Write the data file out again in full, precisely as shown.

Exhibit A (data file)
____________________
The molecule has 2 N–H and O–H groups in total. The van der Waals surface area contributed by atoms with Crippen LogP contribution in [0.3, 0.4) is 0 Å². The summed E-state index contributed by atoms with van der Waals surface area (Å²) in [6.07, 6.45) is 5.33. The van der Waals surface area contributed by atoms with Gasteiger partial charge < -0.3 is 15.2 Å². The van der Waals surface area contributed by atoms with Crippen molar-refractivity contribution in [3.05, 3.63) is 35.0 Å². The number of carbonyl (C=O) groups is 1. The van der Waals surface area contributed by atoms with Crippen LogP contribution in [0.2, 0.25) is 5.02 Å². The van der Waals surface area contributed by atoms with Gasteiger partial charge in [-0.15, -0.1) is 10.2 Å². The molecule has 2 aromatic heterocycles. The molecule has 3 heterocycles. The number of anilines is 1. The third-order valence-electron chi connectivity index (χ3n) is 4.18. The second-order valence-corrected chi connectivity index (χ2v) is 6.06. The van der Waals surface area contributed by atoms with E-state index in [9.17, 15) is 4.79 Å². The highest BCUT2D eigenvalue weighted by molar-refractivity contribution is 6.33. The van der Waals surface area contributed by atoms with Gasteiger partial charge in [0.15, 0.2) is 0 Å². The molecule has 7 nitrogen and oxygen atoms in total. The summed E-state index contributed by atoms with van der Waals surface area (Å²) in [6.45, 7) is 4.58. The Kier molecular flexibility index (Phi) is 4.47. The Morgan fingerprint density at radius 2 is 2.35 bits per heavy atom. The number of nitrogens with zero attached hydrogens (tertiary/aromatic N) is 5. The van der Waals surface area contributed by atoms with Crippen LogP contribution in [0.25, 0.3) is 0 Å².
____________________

The molecule has 2 N–H and O–H groups in total. The van der Waals surface area contributed by atoms with Crippen LogP contribution in [0.3, 0.4) is 0 Å². The summed E-state index contributed by atoms with van der Waals surface area (Å²) in [6.07, 6.45) is 5.33. The van der Waals surface area contributed by atoms with Gasteiger partial charge < -0.3 is 15.2 Å². The van der Waals surface area contributed by atoms with Crippen molar-refractivity contribution in [3.05, 3.63) is 35.0 Å². The number of carbonyl (C=O) groups is 1. The van der Waals surface area contributed by atoms with Crippen LogP contribution in [0.2, 0.25) is 5.02 Å². The van der Waals surface area contributed by atoms with Gasteiger partial charge in [-0.15, -0.1) is 10.2 Å². The molecule has 2 aromatic heterocycles. The molecule has 3 heterocycles. The number of anilines is 1. The third-order valence-electron chi connectivity index (χ3n) is 4.18. The second-order valence-corrected chi connectivity index (χ2v) is 6.06. The van der Waals surface area contributed by atoms with E-state index in [9.17, 15) is 4.79 Å². The highest BCUT2D eigenvalue weighted by molar-refractivity contribution is 6.33. The van der Waals surface area contributed by atoms with Gasteiger partial charge in [0.15, 0.2) is 0 Å². The molecule has 7 nitrogen and oxygen atoms in total. The summed E-state index contributed by atoms with van der Waals surface area (Å²) in [6.45, 7) is 4.58. The Kier molecular flexibility index (Phi) is 4.47. The Morgan fingerprint density at radius 2 is 2.35 bits per heavy atom. The number of nitrogens with zero attached hydrogens (tertiary/aromatic N) is 5. The van der Waals surface area contributed by atoms with Crippen LogP contribution in [0.25, 0.3) is 0 Å².